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Drop Shipping Backlash
Anyone else seeing suppliers pull back from drop shipping?
pdivi




msg:3222919
 11:13 pm on Jan 17, 2007 (gmt 0)

This post [webmasterworld.com] reminded me of something I've been seeing lately. It seems like a lot of suppliers who were aggressively building their drop-ship business just a few years ago are now pulling back by limiting new accounts, raising drop-ship fees, ...

Is anyone else seeing the same?

Even as someone with ventures in manufacturing, wholesale and internet retail (both drop-ship and stocking), I still don't fully understand the source of the backlash.

Is it...
- Brands ending up on eBay, causing concerns about brand image?
- Brick & mortar customers applying pressure on suppliers to cut-off internet merchants?
- Suppliers having underestimated the time & expense of drop-shipping and now wanting out?

Any thoughts/observations?

 

abkbww2




msg:3222980
 12:09 am on Jan 18, 2007 (gmt 0)

yes I also noticed this.

RedWolf




msg:3223025
 1:14 am on Jan 18, 2007 (gmt 0)

I get requests from websites to dropship for them fairly often, in fact got one earlier today. I usually turn them down for an number of different reason, but foremost is that it is a pain to deal with shipping out small orders. That the reason I charge more than a normal 2x markup of my wholesale price on my retail website. The ones that I will deal with get a 30% discount on my retail price. I do not give wholesale pricing to non-stocking retailers.

Another concern is that I market my products as being unique and not found on all the other websites in my marketplace. I would lose that advantage if I had agreements with more than a couple of specific websites.

CernyM




msg:3223154
 4:57 am on Jan 18, 2007 (gmt 0)

We're getting and more requests to drop ship. It seems to be the latest "no money down" fad.

The vast majority of requests have been from "I'm starting a store soon... will you drop ship?" vendors. Why would I want to risk my time, money and brand reputation on a vendor who has almost no skin in the game?

Drop shipping is also a bit too close to affiliate marketing for our tastes. Which, for us, was nothing but a giant headache.

bwnbwn




msg:3224265
 10:44 pm on Jan 18, 2007 (gmt 0)

pdivi,
Brick & mortar customers applying pressure on suppliers to cut-off internet merchants?

This has cost me two accounts as they said we need to have a retail end to carry the product line, well we have been selling their line for 4 years now and all of a sudden this starts.

I am not a drop shipper ship and stock but I am as well getting all these emails as well.

lgn1




msg:3224344
 12:17 am on Jan 19, 2007 (gmt 0)

Brick & mortar customers applying pressure on suppliers to cut-off internet merchants?

except for books and a few other categories, 98% of the people still want to see the merchandise, so the loss to internet sales is not a major concern for most retail establishments.

If they are concerned, the retailers ussualy integrate internet sales into their business plans "ie click and mortar".

We have established several businesses based on drop shipping, but we have chosen suppliers with a large product selection so we can have "one website per drop shipper".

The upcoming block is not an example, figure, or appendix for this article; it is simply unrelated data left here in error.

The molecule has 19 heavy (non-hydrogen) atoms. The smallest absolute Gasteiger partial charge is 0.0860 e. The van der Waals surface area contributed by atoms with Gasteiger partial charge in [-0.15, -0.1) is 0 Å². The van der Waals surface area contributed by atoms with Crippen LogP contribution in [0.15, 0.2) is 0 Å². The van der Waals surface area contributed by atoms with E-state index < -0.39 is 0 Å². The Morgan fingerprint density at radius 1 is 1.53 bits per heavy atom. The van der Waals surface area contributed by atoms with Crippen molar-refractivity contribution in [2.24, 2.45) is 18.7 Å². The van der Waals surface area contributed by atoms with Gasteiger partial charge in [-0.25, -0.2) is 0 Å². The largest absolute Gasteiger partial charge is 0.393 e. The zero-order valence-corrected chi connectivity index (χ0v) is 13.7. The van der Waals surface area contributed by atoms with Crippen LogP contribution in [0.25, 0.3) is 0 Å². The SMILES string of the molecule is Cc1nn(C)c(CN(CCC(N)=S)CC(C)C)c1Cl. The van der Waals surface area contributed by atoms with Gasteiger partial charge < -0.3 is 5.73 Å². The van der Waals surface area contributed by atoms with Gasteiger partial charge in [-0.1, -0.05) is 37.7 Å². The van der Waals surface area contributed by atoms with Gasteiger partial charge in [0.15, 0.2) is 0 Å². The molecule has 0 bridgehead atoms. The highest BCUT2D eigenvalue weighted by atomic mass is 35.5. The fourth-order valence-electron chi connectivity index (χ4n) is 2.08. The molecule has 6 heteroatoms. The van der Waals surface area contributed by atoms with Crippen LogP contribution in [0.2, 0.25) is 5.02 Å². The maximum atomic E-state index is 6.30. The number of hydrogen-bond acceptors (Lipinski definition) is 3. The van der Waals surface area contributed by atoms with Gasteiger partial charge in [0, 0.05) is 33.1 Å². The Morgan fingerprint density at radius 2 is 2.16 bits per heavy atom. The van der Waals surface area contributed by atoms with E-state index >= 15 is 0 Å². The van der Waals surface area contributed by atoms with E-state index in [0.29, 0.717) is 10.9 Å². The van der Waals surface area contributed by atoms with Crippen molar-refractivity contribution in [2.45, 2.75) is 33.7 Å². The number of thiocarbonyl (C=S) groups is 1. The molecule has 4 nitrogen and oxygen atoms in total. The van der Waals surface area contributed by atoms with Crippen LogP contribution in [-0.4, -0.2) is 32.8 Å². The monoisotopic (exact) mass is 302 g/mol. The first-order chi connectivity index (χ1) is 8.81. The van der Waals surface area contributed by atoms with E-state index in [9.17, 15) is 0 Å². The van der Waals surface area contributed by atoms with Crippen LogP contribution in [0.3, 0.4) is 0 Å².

Also, since we have demonstrated, success in internet sales, companies are willing to take the risk, considering that we will be a large account for them.

Then again, we deal in niche areas, rather than competing in general merchandise.

We're getting and more requests to drop ship. It seems to be the latest "no money down" fad.

Why would I want to risk my time, money and brand reputation on a vendor who has almost no skin in the game?

Other than having no stock and shipping department, we have all the expenses of other businesses. Staff to pay, accountants and lawyers to consult, customer service, merchant accounts, phone bills, heat bills, etc etc etc. So
drop shipping businesses do have a lot of skin in the game.

If setup properly, and with the proper business model, drop shipping streamlines the supply chain, and improves the bottom line.

One thing to be carefull of; there are plenty of scam artists out their pretending to manufacuters and wholesalers, when in fact they are middlemen, taking the cut of the action. Always goes to the manufactuer first and get the authorized distributer for your area, rather than using drop shipping supplier lists off the internet.

jsinger




msg:3224427
 1:51 am on Jan 19, 2007 (gmt 0)

Our manufacturers are learning that drop shipping web orders to consumers is far more difficult and less profitable than they expected during the web mania days.

Small orders. Many shipping errors. Returns. No two ship-to's are the same. Sellers are very inexperienced (often requesting discontinued products, for example). Communication can be impossible all-around. And of course, distructive discounting where Ebay/hobbiest housewives undercut national B/M operations because "it's fun to have a business."

In e-commerce, shipping is the hard part

There's nothing a drop shipper does that B/M based stocking web sellers aren't doing now. Why not support the seller who plows his profits back into a B/M store presence?

CernyM




msg:3224520
 4:36 am on Jan 19, 2007 (gmt 0)


Other than having no stock and shipping department, we have all the expenses of other businesses. Staff to pay, accountants and lawyers to consult, customer service, merchant accounts, phone bills, heat bills, etc etc etc. So
drop shipping businesses do have a lot of skin in the game.

You are not describing your average drop ship hopeful. You are definitely not describing the type of folks that contact us on a regular basis.

wingslevel




msg:3226071
 4:37 pm on Jan 20, 2007 (gmt 0)

It costs a lot more to process small orders than lots of people think.